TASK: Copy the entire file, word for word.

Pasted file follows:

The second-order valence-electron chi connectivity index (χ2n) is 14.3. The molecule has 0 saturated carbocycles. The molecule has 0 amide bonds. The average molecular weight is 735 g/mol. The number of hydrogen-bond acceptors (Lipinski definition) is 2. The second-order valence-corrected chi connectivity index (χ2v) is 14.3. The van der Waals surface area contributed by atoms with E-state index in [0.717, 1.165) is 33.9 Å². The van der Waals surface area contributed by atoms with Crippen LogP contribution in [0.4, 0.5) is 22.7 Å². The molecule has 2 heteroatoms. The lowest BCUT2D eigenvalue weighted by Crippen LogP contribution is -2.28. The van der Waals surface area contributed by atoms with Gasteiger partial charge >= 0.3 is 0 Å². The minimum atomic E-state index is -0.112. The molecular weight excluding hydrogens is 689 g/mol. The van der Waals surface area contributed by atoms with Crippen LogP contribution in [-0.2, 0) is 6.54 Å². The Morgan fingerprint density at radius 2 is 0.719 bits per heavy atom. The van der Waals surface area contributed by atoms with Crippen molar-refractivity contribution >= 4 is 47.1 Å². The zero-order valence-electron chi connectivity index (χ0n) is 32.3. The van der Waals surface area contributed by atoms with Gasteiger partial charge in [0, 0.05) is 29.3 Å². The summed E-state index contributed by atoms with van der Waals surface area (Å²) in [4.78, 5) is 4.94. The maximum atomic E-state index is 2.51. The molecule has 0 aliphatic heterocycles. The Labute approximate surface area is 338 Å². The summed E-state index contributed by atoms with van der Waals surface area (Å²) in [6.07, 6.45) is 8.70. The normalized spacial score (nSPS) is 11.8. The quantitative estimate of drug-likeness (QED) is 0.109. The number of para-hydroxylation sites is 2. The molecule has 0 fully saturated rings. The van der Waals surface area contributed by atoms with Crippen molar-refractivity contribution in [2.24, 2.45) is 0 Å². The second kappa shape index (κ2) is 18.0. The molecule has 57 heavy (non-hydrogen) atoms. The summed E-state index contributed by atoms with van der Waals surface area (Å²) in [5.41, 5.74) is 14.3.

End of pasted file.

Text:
The second-order valence-electron chi connectivity index (χ2n) is 14.3. The molecule has 0 saturated carbocycles. The molecule has 0 amide bonds. The average molecular weight is 735 g/mol. The number of hydrogen-bond acceptors (Lipinski definition) is 2. The second-order valence-corrected chi connectivity index (χ2v) is 14.3. The van der Waals surface area contributed by atoms with E-state index in [0.717, 1.165) is 33.9 Å². The van der Waals surface area contributed by atoms with Crippen LogP contribution in [0.4, 0.5) is 22.7 Å². The molecule has 2 heteroatoms. The lowest BCUT2D eigenvalue weighted by Crippen LogP contribution is -2.28. The van der Waals surface area contributed by atoms with Gasteiger partial charge >= 0.3 is 0 Å². The minimum atomic E-state index is -0.112. The molecular weight excluding hydrogens is 689 g/mol. The van der Waals surface area contributed by atoms with Crippen LogP contribution in [-0.2, 0) is 6.54 Å². The Morgan fingerprint density at radius 2 is 0.719 bits per heavy atom. The van der Waals surface area contributed by atoms with Crippen molar-refractivity contribution >= 4 is 47.1 Å². The zero-order valence-electron chi connectivity index (χ0n) is 32.3. The van der Waals surface area contributed by atoms with Gasteiger partial charge in [0, 0.05) is 29.3 Å². The summed E-state index contributed by atoms with van der Waals surface area (Å²) in [4.78, 5) is 4.94. The maximum atomic E-state index is 2.51. The molecule has 0 aliphatic heterocycles. The Labute approximate surface area is 338 Å². The summed E-state index contributed by atoms with van der Waals surface area (Å²) in [6.07, 6.45) is 8.70. The normalized spacial score (nSPS) is 11.8. The quantitative estimate of drug-likeness (QED) is 0.109. The number of para-hydroxylation sites is 2. The molecule has 0 fully saturated rings. The van der Waals surface area contributed by atoms with Crippen molar-refractivity contribution in [2.24, 2.45) is 0 Å². The second kappa shape index (κ2) is 18.0. The molecule has 57 heavy (non-hydrogen) atoms. The summed E-state index contributed by atoms with van der Waals surface area (Å²) in [5.41, 5.74) is 14.3.